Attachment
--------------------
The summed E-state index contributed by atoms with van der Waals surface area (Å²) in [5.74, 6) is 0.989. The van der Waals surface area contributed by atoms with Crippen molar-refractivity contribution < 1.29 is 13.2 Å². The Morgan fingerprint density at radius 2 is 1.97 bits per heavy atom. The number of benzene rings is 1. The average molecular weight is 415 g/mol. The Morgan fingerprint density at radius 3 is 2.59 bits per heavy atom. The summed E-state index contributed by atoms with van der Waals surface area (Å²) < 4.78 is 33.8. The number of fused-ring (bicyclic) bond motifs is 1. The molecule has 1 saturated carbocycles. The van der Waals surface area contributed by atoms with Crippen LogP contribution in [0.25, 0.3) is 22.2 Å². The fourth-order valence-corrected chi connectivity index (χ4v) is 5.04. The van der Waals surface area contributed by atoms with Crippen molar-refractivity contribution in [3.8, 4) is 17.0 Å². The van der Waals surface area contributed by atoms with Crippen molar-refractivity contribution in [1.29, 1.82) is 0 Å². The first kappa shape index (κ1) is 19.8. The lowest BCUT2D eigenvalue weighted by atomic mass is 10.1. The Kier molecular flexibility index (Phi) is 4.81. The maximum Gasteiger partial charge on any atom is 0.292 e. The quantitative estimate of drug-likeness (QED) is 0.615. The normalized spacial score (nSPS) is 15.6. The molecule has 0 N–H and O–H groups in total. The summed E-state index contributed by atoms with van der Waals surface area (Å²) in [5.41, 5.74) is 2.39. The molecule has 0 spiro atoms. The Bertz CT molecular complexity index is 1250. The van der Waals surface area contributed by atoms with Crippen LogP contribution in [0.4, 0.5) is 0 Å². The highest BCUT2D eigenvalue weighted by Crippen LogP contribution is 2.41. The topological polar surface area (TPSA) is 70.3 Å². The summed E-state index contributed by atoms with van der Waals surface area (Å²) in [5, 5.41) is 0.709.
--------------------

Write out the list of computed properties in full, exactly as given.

The summed E-state index contributed by atoms with van der Waals surface area (Å²) in [5.74, 6) is 0.989. The van der Waals surface area contributed by atoms with Crippen molar-refractivity contribution < 1.29 is 13.2 Å². The Morgan fingerprint density at radius 2 is 1.97 bits per heavy atom. The number of benzene rings is 1. The average molecular weight is 415 g/mol. The Morgan fingerprint density at radius 3 is 2.59 bits per heavy atom. The summed E-state index contributed by atoms with van der Waals surface area (Å²) < 4.78 is 33.8. The number of fused-ring (bicyclic) bond motifs is 1. The molecule has 1 saturated carbocycles. The van der Waals surface area contributed by atoms with Crippen LogP contribution in [0.25, 0.3) is 22.2 Å². The fourth-order valence-corrected chi connectivity index (χ4v) is 5.04. The van der Waals surface area contributed by atoms with Crippen molar-refractivity contribution in [3.8, 4) is 17.0 Å². The van der Waals surface area contributed by atoms with Crippen molar-refractivity contribution in [1.29, 1.82) is 0 Å². The first kappa shape index (κ1) is 19.8. The lowest BCUT2D eigenvalue weighted by atomic mass is 10.1. The Kier molecular flexibility index (Phi) is 4.81. The maximum Gasteiger partial charge on any atom is 0.292 e. The quantitative estimate of drug-likeness (QED) is 0.615. The normalized spacial score (nSPS) is 15.6. The molecule has 0 N–H and O–H groups in total. The summed E-state index contributed by atoms with van der Waals surface area (Å²) in [5.41, 5.74) is 2.39. The molecule has 0 spiro atoms. The Bertz CT molecular complexity index is 1250. The van der Waals surface area contributed by atoms with Crippen LogP contribution in [0.4, 0.5) is 0 Å². The highest BCUT2D eigenvalue weighted by Crippen LogP contribution is 2.41. The topological polar surface area (TPSA) is 70.3 Å². The summed E-state index contributed by atoms with van der Waals surface area (Å²) in [5, 5.41) is 0.709.